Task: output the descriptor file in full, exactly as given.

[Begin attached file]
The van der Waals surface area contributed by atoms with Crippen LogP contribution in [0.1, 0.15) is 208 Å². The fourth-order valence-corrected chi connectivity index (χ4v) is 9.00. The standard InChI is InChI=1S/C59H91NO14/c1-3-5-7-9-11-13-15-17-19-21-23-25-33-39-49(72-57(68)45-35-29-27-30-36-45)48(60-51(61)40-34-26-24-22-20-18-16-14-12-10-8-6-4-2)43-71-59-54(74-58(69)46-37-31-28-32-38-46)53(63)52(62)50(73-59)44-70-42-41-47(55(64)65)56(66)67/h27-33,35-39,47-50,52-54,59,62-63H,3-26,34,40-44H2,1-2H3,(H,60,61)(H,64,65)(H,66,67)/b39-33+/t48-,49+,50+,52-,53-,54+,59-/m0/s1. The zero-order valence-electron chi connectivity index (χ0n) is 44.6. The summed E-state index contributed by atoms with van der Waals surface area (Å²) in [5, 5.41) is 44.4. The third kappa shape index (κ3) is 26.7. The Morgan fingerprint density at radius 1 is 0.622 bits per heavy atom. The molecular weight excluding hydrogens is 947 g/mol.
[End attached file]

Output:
The van der Waals surface area contributed by atoms with Crippen LogP contribution in [0.1, 0.15) is 208 Å². The fourth-order valence-corrected chi connectivity index (χ4v) is 9.00. The standard InChI is InChI=1S/C59H91NO14/c1-3-5-7-9-11-13-15-17-19-21-23-25-33-39-49(72-57(68)45-35-29-27-30-36-45)48(60-51(61)40-34-26-24-22-20-18-16-14-12-10-8-6-4-2)43-71-59-54(74-58(69)46-37-31-28-32-38-46)53(63)52(62)50(73-59)44-70-42-41-47(55(64)65)56(66)67/h27-33,35-39,47-50,52-54,59,62-63H,3-26,34,40-44H2,1-2H3,(H,60,61)(H,64,65)(H,66,67)/b39-33+/t48-,49+,50+,52-,53-,54+,59-/m0/s1. The zero-order valence-electron chi connectivity index (χ0n) is 44.6. The summed E-state index contributed by atoms with van der Waals surface area (Å²) in [5, 5.41) is 44.4. The third kappa shape index (κ3) is 26.7. The Morgan fingerprint density at radius 1 is 0.622 bits per heavy atom. The molecular weight excluding hydrogens is 947 g/mol.